Scary Wi-Fi: the danger of WPA2-Personal (because no: it’s not safe)

cheerful-colleagues-digital-device-1432942Quite some SMEs manage their Wi-Fi as if they’re at home. The connection is unprotected, easy-to-guess passwords are written down on post-its and are shared with everyone asking for access. But while security breaches on a private Wi-Fi connection are annoying, they can cause companies real pain. This is why we can’t help ourselves but wonder: if there’s so much to protect, why do companies manage their Wi-Fi as if they deal with two laptops, a tablet and some homework documents? In this article, we’ll tell you about the risks of company Wi-Fi and how to optimally secure it without it becoming a bottleneck for you and your co-workers.

Out of cable, Wi-Fi and VPN, Wi-Fi is -by far- the hardest to secure

Wi-Fi security is all about awareness

We get a lot of requests from IT managers to help them solve security problems. However, we rarely get requests to improve security on their Wi-Fi specifically. It seems that IT Managers are not always aware of the risks that come with a company Wi-Fi network. Because of all three network access methods (cable, Wi-Fi and VPN), Wi-Fi is -by far- the hardest to secure. Cable connections, after all, require the attacker to be physically present at the office, while VPN-servers often come with built-in tools to secure the authentication. Wi-Fi signals, however, travel way beyond your company walls and therefore reach people that aren’t involved in your company. This makes them harder to control, even if you’ve secured them with a password.


The problem lies in WPA2-Personal

Many businesses work with a Wi-Fi type called WPA2-Personal, which works with the well-known pre-shared Wi-Fi code. But the truth is that WPA2-Personal was never meant for company networks. It’s a very basic way of connecting some devices to the internet, which is fine for the average household with a couple of phones, computers and tablets. A company, however, deals with many different devices and many different users, all needing access to valuable resources. Yes, there’s the pre-shared code. But this code is shared with all users and all devices on the network and therefore almost impossible to keep secret.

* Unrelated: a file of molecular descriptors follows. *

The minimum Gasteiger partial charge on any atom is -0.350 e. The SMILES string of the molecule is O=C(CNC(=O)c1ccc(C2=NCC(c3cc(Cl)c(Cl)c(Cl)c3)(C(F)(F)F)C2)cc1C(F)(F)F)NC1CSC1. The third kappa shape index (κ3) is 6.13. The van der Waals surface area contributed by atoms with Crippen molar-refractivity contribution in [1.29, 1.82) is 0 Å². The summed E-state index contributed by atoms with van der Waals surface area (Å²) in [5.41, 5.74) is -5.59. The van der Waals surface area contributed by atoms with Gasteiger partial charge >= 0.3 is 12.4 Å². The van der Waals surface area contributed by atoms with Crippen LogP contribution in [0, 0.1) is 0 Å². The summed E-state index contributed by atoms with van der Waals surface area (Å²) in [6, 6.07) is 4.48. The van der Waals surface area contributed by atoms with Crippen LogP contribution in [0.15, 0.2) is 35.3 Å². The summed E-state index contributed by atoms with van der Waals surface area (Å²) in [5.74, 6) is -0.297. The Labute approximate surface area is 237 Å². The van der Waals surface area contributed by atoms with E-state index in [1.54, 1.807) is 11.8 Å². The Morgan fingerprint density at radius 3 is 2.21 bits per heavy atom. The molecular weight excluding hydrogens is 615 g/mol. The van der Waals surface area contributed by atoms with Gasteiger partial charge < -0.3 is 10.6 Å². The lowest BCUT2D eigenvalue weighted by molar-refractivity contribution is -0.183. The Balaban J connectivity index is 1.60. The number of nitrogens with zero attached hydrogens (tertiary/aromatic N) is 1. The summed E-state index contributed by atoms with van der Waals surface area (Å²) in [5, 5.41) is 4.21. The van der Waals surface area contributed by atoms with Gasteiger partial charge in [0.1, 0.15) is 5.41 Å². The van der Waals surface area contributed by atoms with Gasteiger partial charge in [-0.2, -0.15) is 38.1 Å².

What’s the problem?

You may wonder what’s wrong with outsiders entering your company network, apart from the fact that they’re piggybacking off your Wi-Fi connection. Well, if an outsider figures out the Wi-Fi password (which is, as said, often very easy to do), he can literally decrypt all network traffic of every other Wi-Fi user. This doesn’t necessarily mean that the attacker can understand everything that is broadcast, as traffic could be encrypted by the user. But in most company networks, there are enough systems that aren’t able to encrypt data or do this in a very bad way. As a result, it’s very easy to capture a lot of what’s in the air, which can not only lead to leakage of information but also creates attack vectors. In the worst case, outsiders gain full control over your entire network, with all that this implies.


But that’s not all

In some cases, outsiders don’t even have to guess or steal the Wi-Fi code. It’s possible for them to put an attack computer in monitoring mode and just listen to what’s in the air. There are a lot of tools available that help an attacker learn the pre-shared key from the encrypted data if the key is too short or too simple. And, as we mentioned before, knowledge of the pre-shared key often leads to problems. We won’t get into the details of all possible attacks, but don't be fooled: almost anybody with some basic knowledge on IT security could perform them (I bet even a fifteen-year-old could do it). Yes, it’s wise to carefully choose your pre-shared keys to make your Wi-Fi network less vulnerable for attacks, but no: it won’t change the fact that WPA2-Personal can’t live up to company security standards.


So, what are SMEs to do?

So far for the scare campaign. In short, WPA2-Personal is OK when used at home or in a small office, where all devices are trusted, and the users of the network do not change too often. But not in an enterprise setting. Here, the scope is too big to handle for IT managers, and the codes cannot be kept secret any more. Also, changing the codes is next to impossible due to the many users and devices around. A part of the solution lies in switching to WPA2 Enterprise, which is much more suited for company Wi-Fi. We’ll tell you how this works in our next blog blog. Read it here!

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Hans-Peter Ponten

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